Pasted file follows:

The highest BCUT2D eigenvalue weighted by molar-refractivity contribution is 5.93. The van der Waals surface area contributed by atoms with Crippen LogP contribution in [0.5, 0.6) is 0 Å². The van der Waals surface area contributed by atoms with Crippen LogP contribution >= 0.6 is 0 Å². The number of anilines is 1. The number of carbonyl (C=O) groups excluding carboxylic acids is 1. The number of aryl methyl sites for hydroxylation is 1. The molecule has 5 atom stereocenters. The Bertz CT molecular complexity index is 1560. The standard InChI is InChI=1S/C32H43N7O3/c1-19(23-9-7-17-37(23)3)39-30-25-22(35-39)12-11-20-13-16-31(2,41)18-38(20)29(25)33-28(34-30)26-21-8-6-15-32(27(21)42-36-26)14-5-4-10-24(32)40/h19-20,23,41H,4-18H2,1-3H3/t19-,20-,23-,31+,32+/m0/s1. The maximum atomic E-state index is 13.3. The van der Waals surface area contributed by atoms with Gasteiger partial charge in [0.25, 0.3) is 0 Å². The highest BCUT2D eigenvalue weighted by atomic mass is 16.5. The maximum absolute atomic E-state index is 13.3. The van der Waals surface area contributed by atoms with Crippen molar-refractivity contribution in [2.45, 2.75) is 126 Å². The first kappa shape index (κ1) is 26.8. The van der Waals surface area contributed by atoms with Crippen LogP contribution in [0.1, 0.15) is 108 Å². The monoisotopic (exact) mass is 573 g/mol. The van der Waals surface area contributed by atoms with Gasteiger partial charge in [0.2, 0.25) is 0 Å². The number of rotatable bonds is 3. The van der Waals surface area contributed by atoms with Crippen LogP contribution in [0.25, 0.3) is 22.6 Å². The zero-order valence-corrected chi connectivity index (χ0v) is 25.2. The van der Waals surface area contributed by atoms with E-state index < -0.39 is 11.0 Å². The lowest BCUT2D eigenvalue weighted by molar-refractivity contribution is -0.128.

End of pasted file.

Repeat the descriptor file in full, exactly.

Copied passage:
The highest BCUT2D eigenvalue weighted by molar-refractivity contribution is 5.93. The van der Waals surface area contributed by atoms with Crippen LogP contribution in [0.5, 0.6) is 0 Å². The van der Waals surface area contributed by atoms with Crippen LogP contribution >= 0.6 is 0 Å². The number of anilines is 1. The number of carbonyl (C=O) groups excluding carboxylic acids is 1. The number of aryl methyl sites for hydroxylation is 1. The molecule has 5 atom stereocenters. The Bertz CT molecular complexity index is 1560. The standard InChI is InChI=1S/C32H43N7O3/c1-19(23-9-7-17-37(23)3)39-30-25-22(35-39)12-11-20-13-16-31(2,41)18-38(20)29(25)33-28(34-30)26-21-8-6-15-32(27(21)42-36-26)14-5-4-10-24(32)40/h19-20,23,41H,4-18H2,1-3H3/t19-,20-,23-,31+,32+/m0/s1. The maximum atomic E-state index is 13.3. The van der Waals surface area contributed by atoms with Gasteiger partial charge in [0.25, 0.3) is 0 Å². The highest BCUT2D eigenvalue weighted by atomic mass is 16.5. The maximum absolute atomic E-state index is 13.3. The van der Waals surface area contributed by atoms with Crippen molar-refractivity contribution in [2.45, 2.75) is 126 Å². The first kappa shape index (κ1) is 26.8. The van der Waals surface area contributed by atoms with Crippen LogP contribution in [0.1, 0.15) is 108 Å². The monoisotopic (exact) mass is 573 g/mol. The van der Waals surface area contributed by atoms with Gasteiger partial charge in [0.2, 0.25) is 0 Å². The number of rotatable bonds is 3. The van der Waals surface area contributed by atoms with Crippen LogP contribution in [0.25, 0.3) is 22.6 Å². The zero-order valence-corrected chi connectivity index (χ0v) is 25.2. The van der Waals surface area contributed by atoms with E-state index < -0.39 is 11.0 Å². The lowest BCUT2D eigenvalue weighted by molar-refractivity contribution is -0.128.